This was the first time in my life I had been labelled as being a girl.

 

Since all those years ago when my dreams of going pro were burned, I still never quite learned how to be a girl (Side note: I immediately wrote an editorial  in our class newspaper, the Estey Times,  entitled “Battle of the Sexes” where my fury of gender inequality was first borne in type). The role of being a girl was forced upon me and it made me feel very uncomfortable. I never really had any girl friends (besides the occasional fellow tomboy) because I never had much in common with them. In my nature, I embrace the facts that I am aggressive, competitive, intense, fierce, and that I am an athlete at heart with a strong mind; a warrior. Girls were, and still are, a foreign concept to me. At the moment I was first called a “girl,” I was made to feel like I had to play a role for society that I virtually knew nothing about and I tried so hard to own it. For a kid hitting puberty, this turned out to be a massive identity crisis.

From this, I struggled with insane confusion and depression. I had known who I was, but I suddenly found myself tossed off the plank into the rough seas of identity and being forced to swim to a fabled shore to find my inner “girl” without drowning first. Bitter with a mouth full of salt, this journey was tainted by an idea implemented by a misunderstood conception of social norms. A wave of hostility attacked my psyche and, as I have always been my own hardest critic, I beat myself up and considered myself to be freakishly abnormal. I was not like other girls, but somehow I was supposed a “girl”? I was a tomboy (hell, I even looked like a boy until I was probably 13 or 14). When it was blatantly spelled out to me that I was a girl, my confidence that I had gained through sport and competition was lost and was instead replaced with sharp sentiments of inadequacy, insecurity and insanely negative sense of self-image.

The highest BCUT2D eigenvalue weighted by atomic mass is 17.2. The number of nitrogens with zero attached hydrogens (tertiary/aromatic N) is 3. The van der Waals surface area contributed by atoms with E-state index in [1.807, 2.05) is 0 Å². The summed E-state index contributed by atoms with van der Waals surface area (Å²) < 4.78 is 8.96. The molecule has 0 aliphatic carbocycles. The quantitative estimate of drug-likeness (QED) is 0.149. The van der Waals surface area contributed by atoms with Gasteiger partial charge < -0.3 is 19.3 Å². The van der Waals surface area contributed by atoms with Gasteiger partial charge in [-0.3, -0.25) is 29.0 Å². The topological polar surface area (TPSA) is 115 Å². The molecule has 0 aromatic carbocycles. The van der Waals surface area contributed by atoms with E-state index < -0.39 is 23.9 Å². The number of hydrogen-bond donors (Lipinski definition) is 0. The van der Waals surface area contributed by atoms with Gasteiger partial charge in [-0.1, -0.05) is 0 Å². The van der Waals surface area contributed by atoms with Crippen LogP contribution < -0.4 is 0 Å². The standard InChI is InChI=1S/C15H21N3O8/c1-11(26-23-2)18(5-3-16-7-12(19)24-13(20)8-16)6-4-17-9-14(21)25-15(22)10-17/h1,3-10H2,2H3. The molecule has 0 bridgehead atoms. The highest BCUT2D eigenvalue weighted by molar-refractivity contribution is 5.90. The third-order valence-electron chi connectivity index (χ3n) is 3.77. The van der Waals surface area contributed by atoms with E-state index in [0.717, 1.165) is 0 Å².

Society and media drove my confusion and intensified my standards and consequently personal disgust and pain. Girls were supposed to be pretty. When I looked in the mirror, I saw a rugged frame with a muscular, boy-figure covered with scratches, bruises, and scars from over-enthusiasm for sport. The person I saw reflected was not a girl. Girls were supposed to be pretty. The mirror showed a kid with no sense of fashion (because Red Sox jerseys didn’t count) with no pink or purple palettes in sight who inhabited a world where dresses were unheard of. I kept hearing myself yell, “girls are supposed to be pretty!” When I realised that I was supposed to be a girl, I lost everything that made me independent, special, and unique, and I instead focused on everything that made me different from others, especially in comparison to other girls in how I looked. The person I saw in the mirror was the ugliest person on the planet.